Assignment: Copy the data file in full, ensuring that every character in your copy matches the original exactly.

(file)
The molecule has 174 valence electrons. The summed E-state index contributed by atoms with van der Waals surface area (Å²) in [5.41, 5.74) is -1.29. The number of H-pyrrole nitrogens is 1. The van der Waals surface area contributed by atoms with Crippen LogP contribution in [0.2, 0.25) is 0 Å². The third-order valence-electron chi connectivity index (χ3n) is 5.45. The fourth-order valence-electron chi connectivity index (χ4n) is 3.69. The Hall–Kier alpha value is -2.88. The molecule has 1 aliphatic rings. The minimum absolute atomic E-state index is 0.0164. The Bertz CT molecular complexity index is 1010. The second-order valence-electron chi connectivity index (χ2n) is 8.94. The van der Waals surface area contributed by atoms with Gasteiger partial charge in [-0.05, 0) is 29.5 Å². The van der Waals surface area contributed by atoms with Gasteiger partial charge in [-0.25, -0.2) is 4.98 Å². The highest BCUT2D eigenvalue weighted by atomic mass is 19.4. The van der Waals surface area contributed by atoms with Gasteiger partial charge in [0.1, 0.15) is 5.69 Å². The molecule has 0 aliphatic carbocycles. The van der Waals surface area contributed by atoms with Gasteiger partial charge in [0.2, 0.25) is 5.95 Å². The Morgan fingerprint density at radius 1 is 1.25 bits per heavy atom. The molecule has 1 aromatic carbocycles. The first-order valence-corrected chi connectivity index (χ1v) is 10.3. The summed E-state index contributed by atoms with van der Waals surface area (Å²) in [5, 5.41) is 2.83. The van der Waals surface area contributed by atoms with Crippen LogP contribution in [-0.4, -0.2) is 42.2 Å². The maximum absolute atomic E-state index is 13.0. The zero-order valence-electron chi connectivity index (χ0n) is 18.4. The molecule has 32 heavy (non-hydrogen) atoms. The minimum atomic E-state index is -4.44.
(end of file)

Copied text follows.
The molecule has 174 valence electrons. The summed E-state index contributed by atoms with van der Waals surface area (Å²) in [5.41, 5.74) is -1.29. The number of H-pyrrole nitrogens is 1. The van der Waals surface area contributed by atoms with Crippen LogP contribution in [0.2, 0.25) is 0 Å². The third-order valence-electron chi connectivity index (χ3n) is 5.45. The fourth-order valence-electron chi connectivity index (χ4n) is 3.69. The Hall–Kier alpha value is -2.88. The molecule has 1 aliphatic rings. The minimum absolute atomic E-state index is 0.0164. The Bertz CT molecular complexity index is 1010. The second-order valence-electron chi connectivity index (χ2n) is 8.94. The van der Waals surface area contributed by atoms with Gasteiger partial charge in [-0.05, 0) is 29.5 Å². The van der Waals surface area contributed by atoms with Gasteiger partial charge in [-0.25, -0.2) is 4.98 Å². The highest BCUT2D eigenvalue weighted by atomic mass is 19.4. The van der Waals surface area contributed by atoms with Gasteiger partial charge in [0.1, 0.15) is 5.69 Å². The molecule has 0 aliphatic carbocycles. The van der Waals surface area contributed by atoms with Gasteiger partial charge in [0.2, 0.25) is 5.95 Å². The Morgan fingerprint density at radius 1 is 1.25 bits per heavy atom. The molecule has 1 aromatic carbocycles. The first-order valence-corrected chi connectivity index (χ1v) is 10.3. The summed E-state index contributed by atoms with van der Waals surface area (Å²) in [5, 5.41) is 2.83. The van der Waals surface area contributed by atoms with Crippen LogP contribution in [-0.4, -0.2) is 42.2 Å². The maximum absolute atomic E-state index is 13.0. The zero-order valence-electron chi connectivity index (χ0n) is 18.4. The molecule has 32 heavy (non-hydrogen) atoms. The minimum atomic E-state index is -4.44.